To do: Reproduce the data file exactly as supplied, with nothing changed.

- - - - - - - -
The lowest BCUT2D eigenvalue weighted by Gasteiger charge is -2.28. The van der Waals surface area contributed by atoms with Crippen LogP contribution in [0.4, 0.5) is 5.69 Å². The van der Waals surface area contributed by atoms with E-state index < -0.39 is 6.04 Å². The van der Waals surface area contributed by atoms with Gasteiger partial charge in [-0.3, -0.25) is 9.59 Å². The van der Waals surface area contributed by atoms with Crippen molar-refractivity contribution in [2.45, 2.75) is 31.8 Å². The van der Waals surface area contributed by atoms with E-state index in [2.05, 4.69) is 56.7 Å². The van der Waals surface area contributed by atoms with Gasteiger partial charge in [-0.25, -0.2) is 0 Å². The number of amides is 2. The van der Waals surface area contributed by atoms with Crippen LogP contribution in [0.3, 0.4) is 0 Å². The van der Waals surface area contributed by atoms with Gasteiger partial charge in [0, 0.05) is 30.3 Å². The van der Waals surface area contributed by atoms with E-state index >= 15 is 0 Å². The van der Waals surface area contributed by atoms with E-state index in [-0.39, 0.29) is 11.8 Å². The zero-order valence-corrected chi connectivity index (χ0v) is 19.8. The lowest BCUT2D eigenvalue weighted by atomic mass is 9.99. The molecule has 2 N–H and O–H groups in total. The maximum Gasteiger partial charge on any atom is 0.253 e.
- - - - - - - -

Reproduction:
The lowest BCUT2D eigenvalue weighted by Gasteiger charge is -2.28. The van der Waals surface area contributed by atoms with Crippen LogP contribution in [0.4, 0.5) is 5.69 Å². The van der Waals surface area contributed by atoms with E-state index < -0.39 is 6.04 Å². The van der Waals surface area contributed by atoms with Gasteiger partial charge in [-0.3, -0.25) is 9.59 Å². The van der Waals surface area contributed by atoms with Crippen molar-refractivity contribution in [2.45, 2.75) is 31.8 Å². The van der Waals surface area contributed by atoms with E-state index in [2.05, 4.69) is 56.7 Å². The van der Waals surface area contributed by atoms with Gasteiger partial charge in [-0.25, -0.2) is 0 Å². The number of amides is 2. The van der Waals surface area contributed by atoms with Crippen LogP contribution in [0.3, 0.4) is 0 Å². The van der Waals surface area contributed by atoms with Gasteiger partial charge in [0, 0.05) is 30.3 Å². The van der Waals surface area contributed by atoms with E-state index >= 15 is 0 Å². The van der Waals surface area contributed by atoms with E-state index in [-0.39, 0.29) is 11.8 Å². The zero-order valence-corrected chi connectivity index (χ0v) is 19.8. The lowest BCUT2D eigenvalue weighted by atomic mass is 9.99. The molecule has 2 N–H and O–H groups in total. The maximum Gasteiger partial charge on any atom is 0.253 e.